The Defense Department cannot purchase weapons from Rosoboronexport, Russia’s state-owned arms export agency, under a provision of the fiscal year 2013 National Defense Authorization Act.
A British arms dealer was sentenced to jail Oct. 26 for arms smuggling and tax fraud, the United Kingdom’s tax agency said in a press statement.
Three months after a July UN diplomatic conference failed to reach consensus on a new treaty to regulate the conventional arms trade, a group of key states has offered a new proposal for a follow-up conference to be held in early 2013.
The United States concluded arms agreements worth $66.3 billion in 2011, representing more than three-quarters of the total value of such agreements worldwide, according to a recently released report by the Congressional Research Service (CRS).
As delegates filed away from the United Nations on the evening of July 27 at the end of the conference that had sought to conclude negotiations on an arms trade treaty (ATT), there was a palpable sense of disappointment among diplomats and civil society participants that we had fallen at the last hurdle and failed to adopt an ATT. In a cruel irony, the magnificent opening ceremony of the London Olympics was being broadcast in the UN as the hours ticked down on our conference. Our marathon gathering was over, as others were about to begin theirs.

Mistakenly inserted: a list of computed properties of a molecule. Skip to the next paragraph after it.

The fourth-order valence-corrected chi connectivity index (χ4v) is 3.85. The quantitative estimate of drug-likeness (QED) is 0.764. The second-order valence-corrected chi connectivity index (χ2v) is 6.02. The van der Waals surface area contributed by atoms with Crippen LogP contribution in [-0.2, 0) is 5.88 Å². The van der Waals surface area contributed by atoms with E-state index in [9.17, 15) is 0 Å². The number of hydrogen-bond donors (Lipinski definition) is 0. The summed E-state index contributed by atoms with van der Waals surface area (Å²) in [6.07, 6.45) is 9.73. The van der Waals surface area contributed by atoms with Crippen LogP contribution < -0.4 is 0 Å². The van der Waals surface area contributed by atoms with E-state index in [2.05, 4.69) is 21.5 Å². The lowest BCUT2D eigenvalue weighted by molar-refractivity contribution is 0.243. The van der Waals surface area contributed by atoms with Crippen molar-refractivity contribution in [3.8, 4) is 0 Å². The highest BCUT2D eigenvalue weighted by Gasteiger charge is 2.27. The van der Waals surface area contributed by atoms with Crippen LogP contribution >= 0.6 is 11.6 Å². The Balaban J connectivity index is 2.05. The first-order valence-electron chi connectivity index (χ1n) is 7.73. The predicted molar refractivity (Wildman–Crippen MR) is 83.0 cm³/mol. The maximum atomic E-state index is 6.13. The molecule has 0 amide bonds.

On July 27, after four weeks of negotiations, the diplomatic conference to negotiate an arms trade treaty (ATT) closed without accomplishing its goal of adopting a treaty. After the president of the conference, Roberto García Moritán of Argentina, submitted his revised final draft treaty on July 26, hopes and expectations rose among delegations and civil society that a successful outcome of the six-year process to achieve an ATT would be possible.
Africa is arguably the continent that has experienced the most destructive consequences of the largely unregulated global arms trade.
A month-long UN diplomatic conference to negotiate the first-ever treaty to regulate the international arms trade failed to reach consensus on a final document by its July 27 deadline as a handful of key countries, including the United States, said they needed additional time to resolve their concerns with the proposed draft of the pact.